From legal action to name-calling, former President Donald Trump continues to try to discredit the House select committee investigating the Jan. 6 attack on the U.S. Capitol as the panel prepares to go public with its findings in prime-time on Thursday.
Committee members say they will lay out to the American people how Trump encouraged a mob of his supporters to descend on lawmakers as part of a monthslong attempt to overturn the 2020 presidential election -- as Trump, from his golf club in Bedminster, New Jersey, coordinates counterattacks with GOP allies in the House, who have assumed the role of his public defenders against what he's deemed is a "scam" investigation from the "unselect committee" of "political thugs."
"January 6th was not simply a protest, it represented the greatest movement in the history of our Country to Make America Great Again," Trump said in a string of posts Thursday on Truth Social, the social media platform his team launched after Twitter permanently suspended him in the wake of the Capitol siege "due to the risk of further incitement of violence."
While Trump has labeled the rioters as "a loving crowd" who were "hugging and kissing" police officers and posed "zero threat" in an interview, the committee is expected to emphasize the threat to then-Vice President Mike Pence as it seeks to capture the severity of the attack and make its case -- despite Trump's narrative.
Members of the select committee now have the challenge of making their case to the American public amid Trump's relentless commentary riddled with false claims about the 2020 election -- commentary that previously encouraged "patriots" to "fight" in Washington on Jan. 6.
Trump has maintained he carries no responsibility for the attack while deploying an arsenal of rhetoric to recast what happened and to undermine the investigation.
Here are some examples:
Branding the 'Unselect committee'
After Senate Republicans blocked efforts last year to form an independent commission to investigate the Capitol attack, the House established a select committee last summer by a vote of 222-190. From the start, Trump used familiar attack language to mock the effort he called a "political Witch Hunt by the Radical Left Democrats."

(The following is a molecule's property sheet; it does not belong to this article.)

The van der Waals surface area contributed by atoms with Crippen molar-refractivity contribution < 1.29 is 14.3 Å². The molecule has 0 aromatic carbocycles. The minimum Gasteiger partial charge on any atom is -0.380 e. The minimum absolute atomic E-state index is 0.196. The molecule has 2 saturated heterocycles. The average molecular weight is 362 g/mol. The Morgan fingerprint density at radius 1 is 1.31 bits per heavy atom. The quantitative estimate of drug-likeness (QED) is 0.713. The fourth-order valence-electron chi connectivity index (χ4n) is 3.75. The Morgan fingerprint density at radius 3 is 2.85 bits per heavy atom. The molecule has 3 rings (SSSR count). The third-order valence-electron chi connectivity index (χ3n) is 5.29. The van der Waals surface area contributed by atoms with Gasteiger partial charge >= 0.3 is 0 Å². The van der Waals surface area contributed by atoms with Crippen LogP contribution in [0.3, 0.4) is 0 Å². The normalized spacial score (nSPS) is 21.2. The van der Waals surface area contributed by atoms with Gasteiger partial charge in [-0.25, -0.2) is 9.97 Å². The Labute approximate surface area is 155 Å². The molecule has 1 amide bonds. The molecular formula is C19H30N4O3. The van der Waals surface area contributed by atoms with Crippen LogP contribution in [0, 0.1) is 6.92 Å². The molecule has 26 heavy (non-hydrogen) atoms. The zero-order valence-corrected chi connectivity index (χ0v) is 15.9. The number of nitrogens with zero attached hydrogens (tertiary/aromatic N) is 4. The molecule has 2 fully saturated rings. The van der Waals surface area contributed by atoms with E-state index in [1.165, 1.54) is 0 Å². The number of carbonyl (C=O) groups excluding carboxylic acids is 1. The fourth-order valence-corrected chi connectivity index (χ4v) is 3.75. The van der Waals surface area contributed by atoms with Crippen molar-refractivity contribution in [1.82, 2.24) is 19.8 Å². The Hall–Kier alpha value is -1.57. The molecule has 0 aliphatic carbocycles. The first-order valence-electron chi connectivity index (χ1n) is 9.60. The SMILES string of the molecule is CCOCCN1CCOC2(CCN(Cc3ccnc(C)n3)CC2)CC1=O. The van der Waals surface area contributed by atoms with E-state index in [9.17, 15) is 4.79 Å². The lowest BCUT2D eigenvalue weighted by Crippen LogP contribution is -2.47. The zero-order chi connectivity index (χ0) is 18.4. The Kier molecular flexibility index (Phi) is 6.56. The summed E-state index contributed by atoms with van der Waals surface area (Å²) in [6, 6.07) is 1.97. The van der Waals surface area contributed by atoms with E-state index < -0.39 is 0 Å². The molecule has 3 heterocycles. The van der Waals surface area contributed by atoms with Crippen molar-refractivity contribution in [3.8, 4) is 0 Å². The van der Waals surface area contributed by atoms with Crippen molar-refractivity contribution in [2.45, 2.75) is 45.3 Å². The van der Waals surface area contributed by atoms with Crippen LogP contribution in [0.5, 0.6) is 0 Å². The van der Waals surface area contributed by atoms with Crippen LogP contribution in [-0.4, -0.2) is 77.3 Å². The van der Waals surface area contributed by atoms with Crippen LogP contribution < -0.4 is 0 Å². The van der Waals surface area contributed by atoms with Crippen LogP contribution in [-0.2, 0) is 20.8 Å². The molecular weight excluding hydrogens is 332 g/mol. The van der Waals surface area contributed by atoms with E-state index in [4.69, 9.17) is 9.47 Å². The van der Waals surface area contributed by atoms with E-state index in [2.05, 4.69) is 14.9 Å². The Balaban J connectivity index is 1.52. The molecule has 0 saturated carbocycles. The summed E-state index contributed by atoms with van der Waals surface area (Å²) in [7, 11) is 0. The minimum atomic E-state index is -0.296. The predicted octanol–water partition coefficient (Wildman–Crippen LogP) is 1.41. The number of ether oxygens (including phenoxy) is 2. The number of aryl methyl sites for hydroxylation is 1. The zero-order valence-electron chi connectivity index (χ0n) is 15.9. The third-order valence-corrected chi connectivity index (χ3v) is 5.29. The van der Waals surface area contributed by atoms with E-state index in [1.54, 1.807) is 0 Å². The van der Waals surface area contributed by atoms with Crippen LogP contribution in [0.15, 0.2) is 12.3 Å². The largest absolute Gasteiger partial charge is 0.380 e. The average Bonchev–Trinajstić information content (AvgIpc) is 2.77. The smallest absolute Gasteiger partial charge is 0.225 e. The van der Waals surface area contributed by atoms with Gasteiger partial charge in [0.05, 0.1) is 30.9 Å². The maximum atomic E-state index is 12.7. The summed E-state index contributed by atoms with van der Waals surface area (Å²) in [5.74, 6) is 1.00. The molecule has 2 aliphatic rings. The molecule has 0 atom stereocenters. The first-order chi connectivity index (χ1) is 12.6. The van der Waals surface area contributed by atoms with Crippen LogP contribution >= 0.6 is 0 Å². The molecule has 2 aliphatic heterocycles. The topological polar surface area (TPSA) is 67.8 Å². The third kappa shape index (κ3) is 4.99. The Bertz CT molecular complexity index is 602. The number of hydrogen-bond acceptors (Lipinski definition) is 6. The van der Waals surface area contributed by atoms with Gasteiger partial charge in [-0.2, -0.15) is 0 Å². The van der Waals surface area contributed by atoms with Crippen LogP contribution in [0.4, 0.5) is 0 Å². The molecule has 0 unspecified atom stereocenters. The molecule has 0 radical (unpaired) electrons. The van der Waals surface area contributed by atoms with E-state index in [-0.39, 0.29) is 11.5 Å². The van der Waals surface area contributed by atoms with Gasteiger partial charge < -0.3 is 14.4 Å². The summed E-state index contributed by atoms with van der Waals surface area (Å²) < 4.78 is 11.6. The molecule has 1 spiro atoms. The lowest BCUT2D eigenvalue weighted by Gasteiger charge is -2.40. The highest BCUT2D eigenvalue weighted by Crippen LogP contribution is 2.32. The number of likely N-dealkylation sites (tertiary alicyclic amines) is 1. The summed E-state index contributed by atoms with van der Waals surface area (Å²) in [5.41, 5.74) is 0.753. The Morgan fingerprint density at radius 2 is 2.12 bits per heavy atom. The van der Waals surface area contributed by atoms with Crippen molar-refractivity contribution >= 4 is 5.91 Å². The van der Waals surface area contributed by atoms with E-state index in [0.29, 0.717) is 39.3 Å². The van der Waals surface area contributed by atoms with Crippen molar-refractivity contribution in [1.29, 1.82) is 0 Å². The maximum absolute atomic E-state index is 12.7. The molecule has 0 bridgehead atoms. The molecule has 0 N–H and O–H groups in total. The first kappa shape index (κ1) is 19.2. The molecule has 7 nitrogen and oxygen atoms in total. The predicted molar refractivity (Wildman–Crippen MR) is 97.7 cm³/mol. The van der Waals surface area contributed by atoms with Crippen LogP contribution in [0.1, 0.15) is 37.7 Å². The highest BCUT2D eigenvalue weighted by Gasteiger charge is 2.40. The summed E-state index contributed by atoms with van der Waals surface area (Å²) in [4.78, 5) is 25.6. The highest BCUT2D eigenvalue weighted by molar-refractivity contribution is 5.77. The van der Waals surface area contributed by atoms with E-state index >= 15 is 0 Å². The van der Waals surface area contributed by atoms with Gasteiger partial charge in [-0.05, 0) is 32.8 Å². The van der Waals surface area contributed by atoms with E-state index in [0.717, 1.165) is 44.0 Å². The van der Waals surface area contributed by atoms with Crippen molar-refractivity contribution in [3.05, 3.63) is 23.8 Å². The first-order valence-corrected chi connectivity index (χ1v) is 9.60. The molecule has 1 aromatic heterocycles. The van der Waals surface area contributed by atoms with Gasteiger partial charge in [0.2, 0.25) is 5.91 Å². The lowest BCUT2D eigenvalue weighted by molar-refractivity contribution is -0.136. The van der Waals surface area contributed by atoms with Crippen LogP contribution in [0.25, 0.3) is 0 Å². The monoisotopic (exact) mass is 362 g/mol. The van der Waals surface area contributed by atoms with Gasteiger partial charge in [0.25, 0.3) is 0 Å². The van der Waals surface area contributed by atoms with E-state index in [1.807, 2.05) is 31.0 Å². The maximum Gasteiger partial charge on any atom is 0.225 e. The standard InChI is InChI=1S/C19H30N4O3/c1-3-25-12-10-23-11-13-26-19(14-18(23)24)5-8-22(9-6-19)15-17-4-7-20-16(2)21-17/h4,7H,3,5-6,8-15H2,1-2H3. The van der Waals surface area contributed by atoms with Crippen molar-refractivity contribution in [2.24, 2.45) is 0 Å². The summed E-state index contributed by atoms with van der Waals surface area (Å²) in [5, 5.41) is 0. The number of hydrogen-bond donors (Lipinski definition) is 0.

When the committee sent its first subpoenas to four of his administration officials last September, the former president released a lengthy statement labeling it the "Unselect Committee" of "highly partisan politicians." He called the action "Harassment Subpoenas," while continuing to push baseless claims that the election was stolen.
"Hopefully the Unselect Committee will be calling witnesses on the Rigged Presidential Election of 2020, which is the primary reason that hundreds of thousands of people went to Washington, D.C. in the first place," Trump said.
And when announcing he was canceling a press conference at Mar-a-Lago on the first anniversary of the Jan. 6 attack, amid concerns from congressional Republicans over what he might say, Trump added in his statement, "This is the Democrats' Great Cover-Up Committee and the Media is complicit."
Trump continues to call the 2020 election "the Crime of the Century," despite his own officials, dozens of recounts, and more than 40 failed lawsuits affirming President Joe Biden's win.
GOP coordination in counterprogramming
Taking cues from the former president as still appears to carry massive influence with his base, Republican leaders have also dismissed the work of their colleagues to match Trump's rhetoric.
House Minority Leader Kevin McCarthy -- who first said that Trump carries responsibility for the attack before making a pilgrimage to Mar-a-Lago just weeks later -- held a news conference with other House Republicans Thursday morning as a "prebuttal" to the Jan. 6 hearing. Though McCarthy was subpoenaed by the committee seeking information on his phone calls with Trump on the day of the attack, he did not comply.
Asked Thursday by ABC News Chief Washington Correspondent Jonathan Karl whether the election was stolen, McCarthy repeatedly dodged.
"Joe Biden is the president. There’s a lot of problems still with the election process," he said.
Sen. Marco Rubio, R-Fla., who has slammed the committee as a "scam" for months, called the upcoming hearing "garbage" that "Americans are not going to watch" in an interview Wednesday on Fox News, which is notably not carrying the hearing in prime time.